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'Party girls' focus on fun 38-year-old social club has 'livened things up'


You don't have to be a fan of Minnie Mouse to join Arundel's Swinging Minnie Mouse Club, but a sense of humor is a must, and knowing the words to that famous mouse song doesn't hurt.

"Wherever we went, we just livened things up. When you've got age on you, you can get away with a lot of things," said Molly Magee, who founded the social club in 1958 with her best friend, Frieda Barnes, who died in 1986.

At its peak, the club had 40 members; now it has 11, including an honorary member who is in a nursing home in Glen Burnie. Once a Minnie, always a Minnie.

"They don't drop out. The old Reaper moves in and takes them away," said Mrs. Magee, 86, of Linthicum, the club's oldest member. Or members move away, she said.

The women want to keep the club small so that mothers, daughters and sisters can fit at one table on nights out and gab at Marie's Hilltop Inn, 44 Thomas Ave. in Brooklyn Park.

The women, many of them widows, grandmothers and great-grandmothers, meet the first and third Wednesdays of every month. Meetings are supposed to start at 8 p.m., but often it's nearer 8:30 p.m.

"You know how we women are," Mrs. Magee said, shrugging.

At the meetings, the women discuss trips to such places a Wildwood, N.J., dinner theater and other club business.

"Of course, we have a few beers, I have to say that," said Mrs. Magee, who has held every club office except treasurer. "When we come to these clubs, nobody brings their sorrows, which everybody has. This is our night."

Trudy D. Minefski, 71, of Linthicum Heights, the president, joined about 1962 and continued a family tradition.

"It seemed to be a family affair. My mother belonged. My sister belonged. I have quite a few aunts who were in. I brought my daughter into it" two years ago, she said.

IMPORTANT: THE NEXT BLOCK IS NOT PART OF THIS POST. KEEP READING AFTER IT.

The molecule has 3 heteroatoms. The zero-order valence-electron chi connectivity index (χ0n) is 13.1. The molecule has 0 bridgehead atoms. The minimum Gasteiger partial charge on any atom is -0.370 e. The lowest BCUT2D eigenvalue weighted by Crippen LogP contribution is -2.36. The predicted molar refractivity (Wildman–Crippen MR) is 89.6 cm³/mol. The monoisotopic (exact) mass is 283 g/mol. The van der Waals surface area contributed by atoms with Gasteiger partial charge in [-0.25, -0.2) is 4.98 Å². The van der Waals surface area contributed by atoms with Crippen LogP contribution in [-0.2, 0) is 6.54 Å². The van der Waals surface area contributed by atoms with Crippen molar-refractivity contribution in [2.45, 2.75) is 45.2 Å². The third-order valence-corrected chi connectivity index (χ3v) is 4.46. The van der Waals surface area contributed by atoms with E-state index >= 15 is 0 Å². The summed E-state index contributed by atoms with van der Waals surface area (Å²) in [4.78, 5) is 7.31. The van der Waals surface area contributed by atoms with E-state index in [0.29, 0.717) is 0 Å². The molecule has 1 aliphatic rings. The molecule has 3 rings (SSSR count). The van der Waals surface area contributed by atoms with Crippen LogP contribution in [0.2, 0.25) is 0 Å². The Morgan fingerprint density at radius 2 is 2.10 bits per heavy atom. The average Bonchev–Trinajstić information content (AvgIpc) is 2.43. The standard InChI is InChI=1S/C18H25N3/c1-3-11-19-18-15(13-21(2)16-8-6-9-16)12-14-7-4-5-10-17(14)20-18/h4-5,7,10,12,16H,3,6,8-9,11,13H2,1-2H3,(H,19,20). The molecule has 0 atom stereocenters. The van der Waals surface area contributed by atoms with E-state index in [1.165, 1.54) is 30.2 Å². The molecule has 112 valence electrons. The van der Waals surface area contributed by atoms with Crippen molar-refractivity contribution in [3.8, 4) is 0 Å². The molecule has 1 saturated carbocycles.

At 40, Mrs. Minefski's daughter, Arlene M. Cicchiani, is the club's youngest member.

Dues are $4 per meeting, plus $1 for "sunshine" dues, which pay for flowers and cards for sick members. Getting into the club requires only that a current member vouch for you and your sense of humor.

"They've got to have a sense of humor. We're party girls," Mrs. Minefski said.

Members wear Mouseketeer ears and Minnie Mouse sweat shirts and pins. Birthdays are always celebrated.

The club once had a mascot that members took everywhere, on bus trips and to bars. Dolly, a 5-foot-3-inch rubber doll, wore red stockings and dresses with ruffles.

When members went out for drinks, they sat Dolly at the bar, crossed her legs and stuck a cigarette into her mouth. One night, though, someone swiped Dolly after the women took to the dance floor at Denny's Highland Inn in Baltimore Highlands and left the doll sitting alone.

The women posted fliers in stores and offered a reward for Dolly's return, but they never saw her again.

The women have engaged in other shenanigans, but the club isn't only about fun and games. It also provides companionship and emotional support.

When Audrey M. Falter's husband, John, died of cancer in 1985, the women refused to allow her to sit around the house and mope. They insisted that she join them on outings and carry on with her life, said Mrs. Falter, a club member for 13 years.

"We're just a group of ladies who can depend on each other and love each other. And being widows, that's what you need," said Mrs. Falter, 55, who lives in Glen Burnie.

"We still like to go out and have a couple of beers and goof off, though," said Doris J. Palmer, 75, of Pasadena, a club member for 32 years.

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